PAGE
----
Congratulations to our UC students who won New Zealand Institute of Forestry awards last week.
The awards encourage and support forestry-related education, training and research through the provision of grants, scholarships and prizes; promoting the acquisition, development and dissemination of forestry-related knowledge and information and other activities.
A Future Forest Scholarship of $10,000 was awarded to Fei Guo, a PhD student at the University of Canterbury looking at the use of spectroscopy of cellulose and wood to predict growth-stress levels in standing trees and logs. This is a new award for the Foundation, made possible by a donation of $70,000 from the forest investment company New Forests.
The Otago/Southland Award of $1,500 went to Luke Holmes, a Bachelor of Forest Engineering Honours student at University of Canterbury whose research topic is the productivity of fully mechanised cable logging operations. He is studying a cable logging operation in Southland using an innovative method of cable logging.
Michael Pay, a second year Master of Forestry Science student at University of Canterbury received the Frank Hutchinson Scholarship of $1,000 for a postgraduate student. Michael’s project is estate modelling of a multi species, multi-objective forest.
A University undergraduate scholarship of $1,000 was received by Morgan Scragg, a first year Bachelor of Forestry Science student at the University of Canterbury.
UC winners of the student poster competition held at the NZIF Conference were:
Okey Francis Obi, a PhD student at University of Canterbury, for a poster on the efficiency of logging crews (second prize of $500)
Michael Pay, a Master of Forestry Science student at University of Canterbury for a poster on outcomes from management of a marginal hill country forest property (third prize of $200).
A great time was had by all last Friday 25 August celebrating the recipients of the VC General Staff and Health & Safety Awards! A massive congratulations to everyone who won and thanks to everyone who came to support their efforts.
Find more information on what the awards were for here.
Recipients of the VC General Staff Award
- Ashalyna Noa
- Damian Cairns
- Leonie Partridge
- Nigel Harris
- Pauline Luafutu-Simpson
- Stuart Broughton
Recipients of the Health and Safety Awards
- Catherine Sellin
- Julian Farmer
- Kirsten Carey
- Student Services and Communications Engagement Group
- Will Shannon
Well done to everyone!
Congratulations to Dr Geoff Rodgers of Mechanical Engineering on winning the Norman F. B. Barry Foundation Emerging Innovator Award at the KiwiNet Awards last night.
UC has won an award every year since 2014.
Dr Rodgers was the only finalist from the South Island. He has a strong track record of working closely with industry to develop research outcomes with significant benefit to society. His research has applications in fields from seismic protection system for structures through to medical devices.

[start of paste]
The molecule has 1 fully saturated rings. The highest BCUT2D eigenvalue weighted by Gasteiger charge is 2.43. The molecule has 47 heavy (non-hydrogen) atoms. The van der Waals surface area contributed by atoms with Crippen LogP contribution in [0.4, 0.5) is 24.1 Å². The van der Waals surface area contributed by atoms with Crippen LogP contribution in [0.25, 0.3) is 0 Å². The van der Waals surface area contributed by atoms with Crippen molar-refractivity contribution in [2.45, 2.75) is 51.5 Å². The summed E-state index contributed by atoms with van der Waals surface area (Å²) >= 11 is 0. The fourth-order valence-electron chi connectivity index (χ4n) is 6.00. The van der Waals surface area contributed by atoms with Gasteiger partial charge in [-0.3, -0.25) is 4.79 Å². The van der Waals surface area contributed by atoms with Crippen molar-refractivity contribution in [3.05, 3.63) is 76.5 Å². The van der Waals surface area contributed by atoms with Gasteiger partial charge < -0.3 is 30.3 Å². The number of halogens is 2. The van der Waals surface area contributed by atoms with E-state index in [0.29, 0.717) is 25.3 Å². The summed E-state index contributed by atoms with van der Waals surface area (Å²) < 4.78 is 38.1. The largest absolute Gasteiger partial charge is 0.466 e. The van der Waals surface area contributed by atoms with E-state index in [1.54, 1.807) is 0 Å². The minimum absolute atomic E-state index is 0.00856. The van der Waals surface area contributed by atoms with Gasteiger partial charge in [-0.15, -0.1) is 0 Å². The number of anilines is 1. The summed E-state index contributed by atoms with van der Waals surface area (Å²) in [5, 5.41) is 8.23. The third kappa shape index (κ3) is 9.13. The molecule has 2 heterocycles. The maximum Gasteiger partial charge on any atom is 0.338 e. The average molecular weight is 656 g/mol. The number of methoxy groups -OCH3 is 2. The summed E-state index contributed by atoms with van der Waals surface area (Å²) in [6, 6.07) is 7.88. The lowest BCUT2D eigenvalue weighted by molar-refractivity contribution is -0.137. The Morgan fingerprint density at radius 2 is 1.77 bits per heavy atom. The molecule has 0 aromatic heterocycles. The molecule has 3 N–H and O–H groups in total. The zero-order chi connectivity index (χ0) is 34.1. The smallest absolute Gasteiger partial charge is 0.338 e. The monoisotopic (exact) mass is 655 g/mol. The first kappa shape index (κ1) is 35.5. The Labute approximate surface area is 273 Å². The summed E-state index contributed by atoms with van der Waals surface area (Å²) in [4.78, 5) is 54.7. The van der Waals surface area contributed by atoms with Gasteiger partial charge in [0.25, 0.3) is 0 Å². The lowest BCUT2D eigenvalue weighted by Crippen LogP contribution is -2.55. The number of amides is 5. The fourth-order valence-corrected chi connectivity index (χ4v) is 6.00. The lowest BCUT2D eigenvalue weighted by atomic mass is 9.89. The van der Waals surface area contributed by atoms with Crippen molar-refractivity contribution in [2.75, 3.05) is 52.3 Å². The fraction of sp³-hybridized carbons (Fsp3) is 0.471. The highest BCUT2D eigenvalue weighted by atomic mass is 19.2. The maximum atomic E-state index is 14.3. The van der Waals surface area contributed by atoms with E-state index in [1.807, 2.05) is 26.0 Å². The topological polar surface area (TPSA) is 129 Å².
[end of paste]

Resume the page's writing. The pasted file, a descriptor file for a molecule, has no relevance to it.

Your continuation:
Dr Rodgers completed his PhD in seismic energy dissipation at UC in 2009, and then undertook a postdoctoral fellowship in medical device development at the University of Otago. In 2012 he returned to take up an academic role, and is now an Associate Professor in the Mechanical Engineering Department. He was named the UC Emerging Researcher in 2016, recognising his contribution to research.
Mechanical seismic dampers he developed to dissipate kinetic energy of seismic waves penetrating a building structure are in use in a low-damage Hospital complex in Christchurch. He is also working on other devices and deployment opportunities locally and internationally.
Dr Rodgers is also developing a new method for early detection of wear and tear of hip joint implants that monitors the sound vibrations transmitted from a patient’s hip replacement implants. The acoustic emission monitoring system is a non-invasive sensing technique that records low-level vibrations emitted from the implant during patient motion that make it through tissue to the skin’s surface.
By listening to the ultrasonic vibrations of the implant, it is possible to relate them to the condition of the implant, to help Orthopaedic surgeons predict impending failures and manage revision surgery. Early detection of wear and tear may provide opportunities for proactive intervention, reducing the severity of surgery and providing improved patient outcomes
Dr Rodger’s approach to technical development, across a range of industry fields, is always pragmatic and realistic, with uptake by industry being a major goal.
See more details about the awards on the KiwiNet Awards page>
The 2017 round of the University of Canterbury Health, Safety & Wellbeing Award is now closed.
Applications are also now closed for the 2017 round of the Vice-Chancellor General Staff Development Awards. Visit the Vice-Chancellor General Staff Development Awards webpage for full details and the application form.
Applications for both awards closed on Friday 28 July 2017.
For further information, please contact: firstname.lastname@example.org
The Prime Minister’s Science Prizes opened this week and the Prime Minister’s Science Prizes secretariat (the Royal Society | Te Apārangi) is encouraging scientists and science communicators to apply from Universities, CRIs and independent research organisations.
There are five prizes totaling $1,000,000.
Applications close on 20 September 2017.
Visit: www.pmscienceprizes.org.nz for more information.
UC’s Professor Brendon Bradley was awarded the 2016 Prime Minister’s MacDiarmid Emerging Scientist Prize.